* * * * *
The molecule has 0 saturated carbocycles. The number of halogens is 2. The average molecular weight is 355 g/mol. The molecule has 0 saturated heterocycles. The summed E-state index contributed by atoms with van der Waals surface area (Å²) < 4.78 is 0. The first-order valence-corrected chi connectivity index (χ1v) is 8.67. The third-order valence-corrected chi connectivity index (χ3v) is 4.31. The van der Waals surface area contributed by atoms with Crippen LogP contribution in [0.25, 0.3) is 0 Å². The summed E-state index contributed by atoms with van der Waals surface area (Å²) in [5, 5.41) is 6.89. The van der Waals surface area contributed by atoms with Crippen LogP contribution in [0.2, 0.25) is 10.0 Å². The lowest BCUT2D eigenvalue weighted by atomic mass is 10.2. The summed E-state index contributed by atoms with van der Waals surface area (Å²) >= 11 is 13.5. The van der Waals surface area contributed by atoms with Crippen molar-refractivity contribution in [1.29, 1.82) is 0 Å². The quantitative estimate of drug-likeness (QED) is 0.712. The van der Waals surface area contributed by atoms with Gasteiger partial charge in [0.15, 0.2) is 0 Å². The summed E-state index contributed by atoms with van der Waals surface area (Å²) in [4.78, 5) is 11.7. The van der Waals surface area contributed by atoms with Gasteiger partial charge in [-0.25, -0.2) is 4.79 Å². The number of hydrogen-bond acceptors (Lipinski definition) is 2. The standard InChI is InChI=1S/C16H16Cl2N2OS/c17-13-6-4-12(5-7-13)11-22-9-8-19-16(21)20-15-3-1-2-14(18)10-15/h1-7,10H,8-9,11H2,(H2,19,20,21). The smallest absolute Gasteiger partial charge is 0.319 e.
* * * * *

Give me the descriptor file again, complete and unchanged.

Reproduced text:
The molecule has 0 saturated carbocycles. The number of halogens is 2. The average molecular weight is 355 g/mol. The molecule has 0 saturated heterocycles. The summed E-state index contributed by atoms with van der Waals surface area (Å²) < 4.78 is 0. The first-order valence-corrected chi connectivity index (χ1v) is 8.67. The third-order valence-corrected chi connectivity index (χ3v) is 4.31. The van der Waals surface area contributed by atoms with Crippen LogP contribution in [0.25, 0.3) is 0 Å². The summed E-state index contributed by atoms with van der Waals surface area (Å²) in [5, 5.41) is 6.89. The van der Waals surface area contributed by atoms with Crippen LogP contribution in [0.2, 0.25) is 10.0 Å². The lowest BCUT2D eigenvalue weighted by atomic mass is 10.2. The summed E-state index contributed by atoms with van der Waals surface area (Å²) >= 11 is 13.5. The van der Waals surface area contributed by atoms with Crippen molar-refractivity contribution in [1.29, 1.82) is 0 Å². The quantitative estimate of drug-likeness (QED) is 0.712. The van der Waals surface area contributed by atoms with Gasteiger partial charge in [0.15, 0.2) is 0 Å². The summed E-state index contributed by atoms with van der Waals surface area (Å²) in [4.78, 5) is 11.7. The van der Waals surface area contributed by atoms with Gasteiger partial charge in [-0.25, -0.2) is 4.79 Å². The number of hydrogen-bond acceptors (Lipinski definition) is 2. The standard InChI is InChI=1S/C16H16Cl2N2OS/c17-13-6-4-12(5-7-13)11-22-9-8-19-16(21)20-15-3-1-2-14(18)10-15/h1-7,10H,8-9,11H2,(H2,19,20,21). The smallest absolute Gasteiger partial charge is 0.319 e.